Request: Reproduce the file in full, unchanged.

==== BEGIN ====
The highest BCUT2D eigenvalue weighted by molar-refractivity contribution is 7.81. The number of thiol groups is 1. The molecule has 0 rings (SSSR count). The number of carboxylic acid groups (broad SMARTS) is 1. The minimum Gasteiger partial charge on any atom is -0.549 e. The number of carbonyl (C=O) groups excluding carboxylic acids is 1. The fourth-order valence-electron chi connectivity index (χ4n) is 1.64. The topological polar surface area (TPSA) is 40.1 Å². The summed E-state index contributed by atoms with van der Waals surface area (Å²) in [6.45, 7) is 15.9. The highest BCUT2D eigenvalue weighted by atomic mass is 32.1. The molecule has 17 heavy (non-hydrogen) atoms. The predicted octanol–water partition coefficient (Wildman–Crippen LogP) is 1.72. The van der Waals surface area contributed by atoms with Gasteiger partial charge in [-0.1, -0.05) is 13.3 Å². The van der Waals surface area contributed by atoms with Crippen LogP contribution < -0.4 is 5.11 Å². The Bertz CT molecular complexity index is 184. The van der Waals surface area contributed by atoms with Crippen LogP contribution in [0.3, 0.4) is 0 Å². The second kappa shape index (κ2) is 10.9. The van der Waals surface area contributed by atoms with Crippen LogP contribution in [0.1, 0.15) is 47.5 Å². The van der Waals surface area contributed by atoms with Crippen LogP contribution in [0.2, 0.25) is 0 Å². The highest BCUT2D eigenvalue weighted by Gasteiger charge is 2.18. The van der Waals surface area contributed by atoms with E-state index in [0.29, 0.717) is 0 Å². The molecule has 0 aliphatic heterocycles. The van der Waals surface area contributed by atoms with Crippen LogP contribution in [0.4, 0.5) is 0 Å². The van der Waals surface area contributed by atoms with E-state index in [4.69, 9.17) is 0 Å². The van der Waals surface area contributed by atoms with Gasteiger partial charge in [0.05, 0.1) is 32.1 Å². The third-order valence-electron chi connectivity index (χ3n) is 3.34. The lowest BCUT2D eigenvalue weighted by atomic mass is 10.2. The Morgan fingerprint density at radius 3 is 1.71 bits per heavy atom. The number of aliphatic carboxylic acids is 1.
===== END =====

The highest BCUT2D eigenvalue weighted by molar-refractivity contribution is 7.81. The number of thiol groups is 1. The molecule has 0 rings (SSSR count). The number of carboxylic acid groups (broad SMARTS) is 1. The minimum Gasteiger partial charge on any atom is -0.549 e. The number of carbonyl (C=O) groups excluding carboxylic acids is 1. The fourth-order valence-electron chi connectivity index (χ4n) is 1.64. The topological polar surface area (TPSA) is 40.1 Å². The summed E-state index contributed by atoms with van der Waals surface area (Å²) in [6.45, 7) is 15.9. The highest BCUT2D eigenvalue weighted by atomic mass is 32.1. The molecule has 17 heavy (non-hydrogen) atoms. The predicted octanol–water partition coefficient (Wildman–Crippen LogP) is 1.72. The van der Waals surface area contributed by atoms with Gasteiger partial charge in [-0.1, -0.05) is 13.3 Å². The van der Waals surface area contributed by atoms with Crippen LogP contribution < -0.4 is 5.11 Å². The Bertz CT molecular complexity index is 184. The van der Waals surface area contributed by atoms with Crippen LogP contribution in [0.3, 0.4) is 0 Å². The second kappa shape index (κ2) is 10.9. The van der Waals surface area contributed by atoms with Crippen LogP contribution in [0.1, 0.15) is 47.5 Å². The van der Waals surface area contributed by atoms with Crippen LogP contribution in [0.2, 0.25) is 0 Å². The highest BCUT2D eigenvalue weighted by Gasteiger charge is 2.18. The van der Waals surface area contributed by atoms with E-state index in [0.29, 0.717) is 0 Å². The molecule has 0 aliphatic heterocycles. The van der Waals surface area contributed by atoms with Crippen LogP contribution in [0.4, 0.5) is 0 Å². The van der Waals surface area contributed by atoms with E-state index in [4.69, 9.17) is 0 Å². The van der Waals surface area contributed by atoms with Gasteiger partial charge in [0.05, 0.1) is 32.1 Å². The third-order valence-electron chi connectivity index (χ3n) is 3.34. The lowest BCUT2D eigenvalue weighted by atomic mass is 10.2. The Morgan fingerprint density at radius 3 is 1.71 bits per heavy atom. The number of aliphatic carboxylic acids is 1.